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The heat is off, at least for awhile. The long awaited cold front has now inched far enough south to swing winds in from the east. As a result, temperatures in most spots were down a good 10 degrees Tuesday evening. Unfortunately, moisture levels are still high with dew points around 70. The front is now nearly stationary wavering around Iowa and Illinois.

As the front impinged on the warm air mass ahead of it, thunderstorms with locally heavy rain fell Monday night and again Tuesday afternoon. Here's where the heaviest rains fell last night. Some spots in NW Illinois from Freeport to Rockford had up to 5". Storms in WC Illinois Tuesday afternoon produced a quick 3" southeast of the Quad Cities.

With the front in the area and another strong disturbance ejecting towards the region Wednesday night and Thursday, rain returns to the central Miwest. You can see the compact energy rolling into SW Iowa below.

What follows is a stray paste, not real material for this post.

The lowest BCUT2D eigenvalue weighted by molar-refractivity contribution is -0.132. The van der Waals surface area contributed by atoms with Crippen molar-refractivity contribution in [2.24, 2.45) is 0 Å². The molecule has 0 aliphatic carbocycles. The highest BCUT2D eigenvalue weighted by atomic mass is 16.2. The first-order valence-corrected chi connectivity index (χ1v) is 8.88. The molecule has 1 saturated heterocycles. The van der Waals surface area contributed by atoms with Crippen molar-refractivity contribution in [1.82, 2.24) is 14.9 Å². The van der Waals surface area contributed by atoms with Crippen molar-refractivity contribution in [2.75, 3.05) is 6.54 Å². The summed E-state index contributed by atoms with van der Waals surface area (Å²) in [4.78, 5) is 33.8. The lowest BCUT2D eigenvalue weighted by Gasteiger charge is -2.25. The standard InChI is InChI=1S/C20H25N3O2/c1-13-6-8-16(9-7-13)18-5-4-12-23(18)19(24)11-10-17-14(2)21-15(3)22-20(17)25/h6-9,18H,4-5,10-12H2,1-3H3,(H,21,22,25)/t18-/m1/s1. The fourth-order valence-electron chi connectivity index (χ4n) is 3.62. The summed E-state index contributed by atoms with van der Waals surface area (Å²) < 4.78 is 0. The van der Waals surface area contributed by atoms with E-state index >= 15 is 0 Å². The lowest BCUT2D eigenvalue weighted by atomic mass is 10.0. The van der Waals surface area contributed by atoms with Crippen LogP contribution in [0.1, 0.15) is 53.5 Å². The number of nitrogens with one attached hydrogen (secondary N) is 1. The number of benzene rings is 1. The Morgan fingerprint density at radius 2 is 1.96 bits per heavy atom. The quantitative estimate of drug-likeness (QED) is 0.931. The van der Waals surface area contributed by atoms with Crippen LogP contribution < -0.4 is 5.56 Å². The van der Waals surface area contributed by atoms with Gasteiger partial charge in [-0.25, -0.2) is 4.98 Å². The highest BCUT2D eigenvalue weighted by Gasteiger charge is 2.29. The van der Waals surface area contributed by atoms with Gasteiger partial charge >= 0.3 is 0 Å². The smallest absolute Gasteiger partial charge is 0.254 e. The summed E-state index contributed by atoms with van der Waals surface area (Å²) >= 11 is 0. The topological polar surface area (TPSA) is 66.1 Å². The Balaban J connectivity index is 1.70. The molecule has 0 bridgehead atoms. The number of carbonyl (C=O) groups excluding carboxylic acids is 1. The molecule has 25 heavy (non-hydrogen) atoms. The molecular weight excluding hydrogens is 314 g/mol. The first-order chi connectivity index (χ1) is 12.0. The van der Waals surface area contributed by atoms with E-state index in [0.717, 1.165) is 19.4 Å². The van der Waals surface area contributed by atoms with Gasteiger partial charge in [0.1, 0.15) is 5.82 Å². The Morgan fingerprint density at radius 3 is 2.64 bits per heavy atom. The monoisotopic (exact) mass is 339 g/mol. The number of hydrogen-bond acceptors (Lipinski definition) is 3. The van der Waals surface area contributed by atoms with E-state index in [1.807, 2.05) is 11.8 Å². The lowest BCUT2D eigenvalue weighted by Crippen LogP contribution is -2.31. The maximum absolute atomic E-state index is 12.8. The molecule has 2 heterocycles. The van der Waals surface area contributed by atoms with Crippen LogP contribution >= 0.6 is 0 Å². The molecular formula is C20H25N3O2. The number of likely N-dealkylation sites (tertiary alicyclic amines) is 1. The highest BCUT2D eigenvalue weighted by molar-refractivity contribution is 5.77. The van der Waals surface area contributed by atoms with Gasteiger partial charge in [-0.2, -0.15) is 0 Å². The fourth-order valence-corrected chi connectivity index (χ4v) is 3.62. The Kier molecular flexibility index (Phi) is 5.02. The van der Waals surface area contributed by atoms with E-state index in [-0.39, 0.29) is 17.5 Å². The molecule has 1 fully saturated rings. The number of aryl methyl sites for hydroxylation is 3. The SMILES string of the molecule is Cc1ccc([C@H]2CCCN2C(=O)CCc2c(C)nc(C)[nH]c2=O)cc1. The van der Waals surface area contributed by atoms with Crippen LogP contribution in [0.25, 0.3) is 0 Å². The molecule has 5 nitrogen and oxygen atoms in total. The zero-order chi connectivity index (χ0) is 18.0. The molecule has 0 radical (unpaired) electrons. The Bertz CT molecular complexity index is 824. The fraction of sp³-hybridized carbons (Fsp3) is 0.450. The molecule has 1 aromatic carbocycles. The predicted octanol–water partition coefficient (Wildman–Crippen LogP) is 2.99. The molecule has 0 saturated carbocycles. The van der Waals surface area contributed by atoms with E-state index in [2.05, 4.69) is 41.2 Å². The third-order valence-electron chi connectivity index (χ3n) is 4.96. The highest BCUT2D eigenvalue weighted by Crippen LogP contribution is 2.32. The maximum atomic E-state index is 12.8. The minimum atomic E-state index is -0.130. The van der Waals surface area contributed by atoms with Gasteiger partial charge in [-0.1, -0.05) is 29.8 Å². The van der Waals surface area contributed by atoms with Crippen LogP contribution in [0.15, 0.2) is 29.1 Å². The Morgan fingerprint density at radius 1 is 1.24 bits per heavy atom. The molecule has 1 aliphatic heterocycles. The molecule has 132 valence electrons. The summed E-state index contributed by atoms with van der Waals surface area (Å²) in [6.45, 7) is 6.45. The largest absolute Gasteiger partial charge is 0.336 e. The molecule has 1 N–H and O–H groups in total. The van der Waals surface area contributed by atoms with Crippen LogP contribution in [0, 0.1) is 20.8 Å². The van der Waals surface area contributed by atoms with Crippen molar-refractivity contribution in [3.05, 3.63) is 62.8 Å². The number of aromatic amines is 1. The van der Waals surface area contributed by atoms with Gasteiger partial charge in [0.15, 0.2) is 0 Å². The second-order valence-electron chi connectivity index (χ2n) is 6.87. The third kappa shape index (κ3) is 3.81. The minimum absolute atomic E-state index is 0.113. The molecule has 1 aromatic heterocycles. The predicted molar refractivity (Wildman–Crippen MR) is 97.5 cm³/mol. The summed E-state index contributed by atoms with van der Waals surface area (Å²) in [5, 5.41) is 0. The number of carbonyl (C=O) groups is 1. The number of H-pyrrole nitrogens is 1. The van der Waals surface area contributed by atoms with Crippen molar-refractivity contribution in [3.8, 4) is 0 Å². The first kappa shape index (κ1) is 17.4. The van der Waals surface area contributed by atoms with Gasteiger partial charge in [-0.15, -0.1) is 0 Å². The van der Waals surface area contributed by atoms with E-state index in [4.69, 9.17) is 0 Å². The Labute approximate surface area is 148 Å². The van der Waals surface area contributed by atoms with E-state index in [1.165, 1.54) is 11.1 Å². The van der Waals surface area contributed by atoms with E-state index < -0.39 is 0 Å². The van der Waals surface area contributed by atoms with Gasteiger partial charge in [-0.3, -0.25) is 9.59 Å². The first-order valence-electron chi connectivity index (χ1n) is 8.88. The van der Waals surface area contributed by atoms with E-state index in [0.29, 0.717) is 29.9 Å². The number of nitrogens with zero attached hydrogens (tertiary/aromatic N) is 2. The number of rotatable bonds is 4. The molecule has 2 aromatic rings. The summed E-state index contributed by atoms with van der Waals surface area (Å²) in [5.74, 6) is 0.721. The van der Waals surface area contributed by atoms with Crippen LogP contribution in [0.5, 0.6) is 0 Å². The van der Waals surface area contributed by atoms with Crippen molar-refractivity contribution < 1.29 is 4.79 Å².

The system looks strong enough to generate a large swath of moderate to heavy rain. Some areas don't need it, others desperately do. The latest drought index shows far SE Iowa and N Missouri now in severe drought conditions.

Based on the latest data, the best case scenario is expected to unfold with much of the heaviest rain in my area falling where it's needed most. The 3k NAM has this for rain totals.

THE NAM has this.

The Weather Prediction Center indicates this.

The GFS looks like this.

While some scattered showers and storms are possible by Wednesday afternoon, the majority of the rain is likely to fall Wednesday night and Thursday...perhaps lingering into Friday. With clouds and precipitation, temperatures will remain below normal through Friday. However, humidity will be high so expect muggy conditions to linger. Roll weather...TS

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